U.S. stocks retreated for a second day, with investors anxious about corporate profits as Wal-Mart Stores Inc. predicted earnings will decline next year and quarterly results from JPMorgan Chase & Co. disappointed.
Wal-Mart's tumble sent equities lower after shares had fluctuated in early trading. The S&P 500 has lost momentum after its strongest week since December as investors look to earnings season for a better gauge on the outlook for corporate profits. The index has gained 3.9 percent this month, and is up 6.8 percent from an August selloff closing low as it fights back from the worst quarter since 2011.
Analysts project profits for S&P 500 members dropped 7.2 percent in the third quarter. Goldman Sachs Group Inc., Citigroup Inc. and UnitedHealth Group Inc. are among 16 companies in the index due to report results on Thursday.
Asian and European shares slipped today after a report showed China's factory gate deflation extended a record stretch of declines while inflation moderated. Weak imports data out of China helped send the S&P 500 lower yesterday.
U.S. data today showed retail sales in September rose less than forecast as Americans increased their savings, while the prior month was weaker than previously reported. Sluggish sales may raise concern about whether the staying power of consumer spending, which accounts for about 70 percent of the economy, at a time overseas demand is also cooling. A separate report showed falling energy costs damped wholesale inflation, as the producer price index decreased the most since January.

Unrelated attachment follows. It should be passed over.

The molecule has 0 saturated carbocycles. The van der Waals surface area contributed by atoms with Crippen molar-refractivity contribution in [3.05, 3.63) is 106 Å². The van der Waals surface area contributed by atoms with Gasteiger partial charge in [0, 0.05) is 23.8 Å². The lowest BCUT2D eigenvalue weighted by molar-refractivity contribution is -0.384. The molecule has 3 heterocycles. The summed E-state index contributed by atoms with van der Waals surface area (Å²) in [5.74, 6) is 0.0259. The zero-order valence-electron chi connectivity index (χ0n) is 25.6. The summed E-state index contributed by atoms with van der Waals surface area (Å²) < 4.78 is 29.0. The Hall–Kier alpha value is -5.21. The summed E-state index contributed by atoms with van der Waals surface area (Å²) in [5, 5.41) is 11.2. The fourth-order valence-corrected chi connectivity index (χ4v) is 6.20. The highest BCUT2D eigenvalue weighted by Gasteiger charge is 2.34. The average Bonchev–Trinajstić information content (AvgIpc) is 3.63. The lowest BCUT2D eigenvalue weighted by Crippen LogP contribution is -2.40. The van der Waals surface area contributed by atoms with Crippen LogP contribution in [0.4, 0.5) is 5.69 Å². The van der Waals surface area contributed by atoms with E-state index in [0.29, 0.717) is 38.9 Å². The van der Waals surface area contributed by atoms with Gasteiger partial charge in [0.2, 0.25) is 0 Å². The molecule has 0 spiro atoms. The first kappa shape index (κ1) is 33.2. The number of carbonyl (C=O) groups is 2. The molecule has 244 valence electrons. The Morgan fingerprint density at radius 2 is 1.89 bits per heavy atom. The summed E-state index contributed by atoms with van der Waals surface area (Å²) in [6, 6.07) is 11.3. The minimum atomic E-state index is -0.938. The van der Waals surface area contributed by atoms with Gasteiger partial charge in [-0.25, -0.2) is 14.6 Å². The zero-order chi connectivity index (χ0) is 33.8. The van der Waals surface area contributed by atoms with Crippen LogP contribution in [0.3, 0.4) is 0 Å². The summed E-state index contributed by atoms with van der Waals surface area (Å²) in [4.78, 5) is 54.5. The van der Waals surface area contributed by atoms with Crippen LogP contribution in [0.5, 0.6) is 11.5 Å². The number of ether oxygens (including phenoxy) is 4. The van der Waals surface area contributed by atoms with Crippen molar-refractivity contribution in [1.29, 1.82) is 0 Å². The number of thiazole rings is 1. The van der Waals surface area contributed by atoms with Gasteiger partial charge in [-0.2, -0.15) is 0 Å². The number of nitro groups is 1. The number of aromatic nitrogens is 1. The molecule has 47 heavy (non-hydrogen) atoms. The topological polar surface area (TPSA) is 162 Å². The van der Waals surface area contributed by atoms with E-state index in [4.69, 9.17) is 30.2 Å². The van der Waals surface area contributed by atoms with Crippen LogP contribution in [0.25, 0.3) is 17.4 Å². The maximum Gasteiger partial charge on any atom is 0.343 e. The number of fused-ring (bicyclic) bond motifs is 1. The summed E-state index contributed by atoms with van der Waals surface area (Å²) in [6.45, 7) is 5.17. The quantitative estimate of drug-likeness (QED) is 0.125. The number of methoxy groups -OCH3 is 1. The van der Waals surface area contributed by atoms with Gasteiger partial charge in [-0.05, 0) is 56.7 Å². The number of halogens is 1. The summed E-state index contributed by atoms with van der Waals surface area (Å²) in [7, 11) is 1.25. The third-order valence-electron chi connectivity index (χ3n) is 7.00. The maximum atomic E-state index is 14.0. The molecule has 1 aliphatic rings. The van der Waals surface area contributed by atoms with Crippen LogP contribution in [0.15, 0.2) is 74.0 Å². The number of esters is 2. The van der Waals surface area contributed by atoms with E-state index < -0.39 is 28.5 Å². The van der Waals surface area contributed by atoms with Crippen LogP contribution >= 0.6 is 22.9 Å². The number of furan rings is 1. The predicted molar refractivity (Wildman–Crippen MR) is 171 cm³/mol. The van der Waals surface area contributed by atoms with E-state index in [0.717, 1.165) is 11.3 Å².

Federal Reserve officials last month left interest rates unchanged, opting to monitor the risk that China's slowdown could spill over to the U.S. After today's data from both China and the U.S., traders are now pricing in a 29 percent chance the central bank raises rates this year, while odds of a March increase are about 49 percent, down from 62 percent on Monday.
Fed Governor Daniel Tarullo told CNBC yesterday that he doesn't currently favor raising rates in 2015. That lines him up with fellow Governor Lael Brainard, who made the case on Monday for patience, and diverges from the majority of Federal Open Market Committee members including Chair Janet Yellen.
The central bank's Beige Book report on regional economic conditions released today showed the economy grew modestly with little inflation pressure from mid-August to early October as a strong dollar weighed on manufacturing and tourism. Six of the 12 Fed districts called the expansion "modest," while three reported "moderate" growth.